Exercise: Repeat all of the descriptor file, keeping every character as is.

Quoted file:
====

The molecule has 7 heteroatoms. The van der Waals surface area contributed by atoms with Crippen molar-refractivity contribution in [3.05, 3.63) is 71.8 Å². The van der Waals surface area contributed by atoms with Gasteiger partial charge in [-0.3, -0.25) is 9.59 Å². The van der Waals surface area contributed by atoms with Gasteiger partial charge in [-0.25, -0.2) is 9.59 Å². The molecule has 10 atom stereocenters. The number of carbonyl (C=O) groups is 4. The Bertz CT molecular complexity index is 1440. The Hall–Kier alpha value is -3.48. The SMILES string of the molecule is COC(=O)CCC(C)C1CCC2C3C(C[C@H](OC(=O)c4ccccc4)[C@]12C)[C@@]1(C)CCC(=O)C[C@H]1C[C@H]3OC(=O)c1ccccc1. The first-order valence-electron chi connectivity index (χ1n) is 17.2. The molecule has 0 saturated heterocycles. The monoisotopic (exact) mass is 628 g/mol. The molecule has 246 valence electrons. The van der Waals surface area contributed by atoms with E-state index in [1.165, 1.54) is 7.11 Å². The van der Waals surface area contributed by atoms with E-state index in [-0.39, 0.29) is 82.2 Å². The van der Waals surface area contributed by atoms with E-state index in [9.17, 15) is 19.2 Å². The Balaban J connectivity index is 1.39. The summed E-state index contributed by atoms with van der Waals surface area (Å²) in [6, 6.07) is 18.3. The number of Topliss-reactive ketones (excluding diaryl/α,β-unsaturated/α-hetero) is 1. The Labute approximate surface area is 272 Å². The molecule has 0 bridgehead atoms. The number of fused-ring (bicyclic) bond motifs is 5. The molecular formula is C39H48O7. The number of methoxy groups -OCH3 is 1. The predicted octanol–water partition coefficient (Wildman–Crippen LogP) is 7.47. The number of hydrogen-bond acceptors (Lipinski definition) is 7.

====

The molecule has 7 heteroatoms. The van der Waals surface area contributed by atoms with Crippen molar-refractivity contribution in [3.05, 3.63) is 71.8 Å². The van der Waals surface area contributed by atoms with Gasteiger partial charge in [-0.3, -0.25) is 9.59 Å². The van der Waals surface area contributed by atoms with Gasteiger partial charge in [-0.25, -0.2) is 9.59 Å². The molecule has 10 atom stereocenters. The number of carbonyl (C=O) groups is 4. The Bertz CT molecular complexity index is 1440. The Hall–Kier alpha value is -3.48. The SMILES string of the molecule is COC(=O)CCC(C)C1CCC2C3C(C[C@H](OC(=O)c4ccccc4)[C@]12C)[C@@]1(C)CCC(=O)C[C@H]1C[C@H]3OC(=O)c1ccccc1. The first-order valence-electron chi connectivity index (χ1n) is 17.2. The molecule has 0 saturated heterocycles. The monoisotopic (exact) mass is 628 g/mol. The molecule has 246 valence electrons. The van der Waals surface area contributed by atoms with E-state index in [1.165, 1.54) is 7.11 Å². The van der Waals surface area contributed by atoms with E-state index in [-0.39, 0.29) is 82.2 Å². The van der Waals surface area contributed by atoms with E-state index in [9.17, 15) is 19.2 Å². The Balaban J connectivity index is 1.39. The summed E-state index contributed by atoms with van der Waals surface area (Å²) in [6, 6.07) is 18.3. The number of Topliss-reactive ketones (excluding diaryl/α,β-unsaturated/α-hetero) is 1. The Labute approximate surface area is 272 Å². The molecule has 0 bridgehead atoms. The number of fused-ring (bicyclic) bond motifs is 5. The molecular formula is C39H48O7. The number of methoxy groups -OCH3 is 1. The predicted octanol–water partition coefficient (Wildman–Crippen LogP) is 7.47. The number of hydrogen-bond acceptors (Lipinski definition) is 7.